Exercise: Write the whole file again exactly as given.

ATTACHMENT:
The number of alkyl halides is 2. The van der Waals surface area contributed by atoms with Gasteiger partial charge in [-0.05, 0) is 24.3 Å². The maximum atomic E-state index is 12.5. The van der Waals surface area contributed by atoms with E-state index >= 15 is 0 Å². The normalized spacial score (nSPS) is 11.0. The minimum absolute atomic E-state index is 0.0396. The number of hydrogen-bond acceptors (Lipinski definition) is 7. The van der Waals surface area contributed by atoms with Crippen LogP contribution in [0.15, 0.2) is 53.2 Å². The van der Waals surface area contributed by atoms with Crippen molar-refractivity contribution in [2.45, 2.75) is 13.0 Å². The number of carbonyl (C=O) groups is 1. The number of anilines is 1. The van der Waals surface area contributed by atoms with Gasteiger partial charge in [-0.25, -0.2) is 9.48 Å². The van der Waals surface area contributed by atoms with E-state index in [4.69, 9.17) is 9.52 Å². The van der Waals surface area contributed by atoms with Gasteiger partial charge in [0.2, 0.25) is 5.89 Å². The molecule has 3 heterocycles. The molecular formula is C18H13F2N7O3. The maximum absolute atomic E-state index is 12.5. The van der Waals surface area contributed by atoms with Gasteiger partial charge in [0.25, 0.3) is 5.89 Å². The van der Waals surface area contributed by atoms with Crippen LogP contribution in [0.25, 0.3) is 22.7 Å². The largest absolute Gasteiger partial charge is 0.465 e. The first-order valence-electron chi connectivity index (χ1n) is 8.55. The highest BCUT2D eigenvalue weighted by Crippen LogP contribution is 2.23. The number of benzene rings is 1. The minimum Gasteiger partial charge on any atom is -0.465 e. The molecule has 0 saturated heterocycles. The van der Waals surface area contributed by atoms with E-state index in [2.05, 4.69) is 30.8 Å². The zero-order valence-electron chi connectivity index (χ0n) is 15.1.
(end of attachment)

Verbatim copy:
The number of alkyl halides is 2. The van der Waals surface area contributed by atoms with Gasteiger partial charge in [-0.05, 0) is 24.3 Å². The maximum atomic E-state index is 12.5. The van der Waals surface area contributed by atoms with E-state index >= 15 is 0 Å². The normalized spacial score (nSPS) is 11.0. The minimum absolute atomic E-state index is 0.0396. The number of hydrogen-bond acceptors (Lipinski definition) is 7. The van der Waals surface area contributed by atoms with Crippen LogP contribution in [0.15, 0.2) is 53.2 Å². The van der Waals surface area contributed by atoms with Crippen molar-refractivity contribution in [2.45, 2.75) is 13.0 Å². The number of carbonyl (C=O) groups is 1. The number of anilines is 1. The van der Waals surface area contributed by atoms with Gasteiger partial charge in [-0.25, -0.2) is 9.48 Å². The van der Waals surface area contributed by atoms with E-state index in [4.69, 9.17) is 9.52 Å². The van der Waals surface area contributed by atoms with Gasteiger partial charge in [0.2, 0.25) is 5.89 Å². The molecule has 3 heterocycles. The molecular formula is C18H13F2N7O3. The maximum absolute atomic E-state index is 12.5. The van der Waals surface area contributed by atoms with Gasteiger partial charge in [0.25, 0.3) is 5.89 Å². The van der Waals surface area contributed by atoms with Crippen LogP contribution in [0.25, 0.3) is 22.7 Å². The largest absolute Gasteiger partial charge is 0.465 e. The first-order valence-electron chi connectivity index (χ1n) is 8.55. The highest BCUT2D eigenvalue weighted by Crippen LogP contribution is 2.23. The number of benzene rings is 1. The minimum Gasteiger partial charge on any atom is -0.465 e. The molecule has 0 saturated heterocycles. The van der Waals surface area contributed by atoms with E-state index in [2.05, 4.69) is 30.8 Å². The zero-order valence-electron chi connectivity index (χ0n) is 15.1.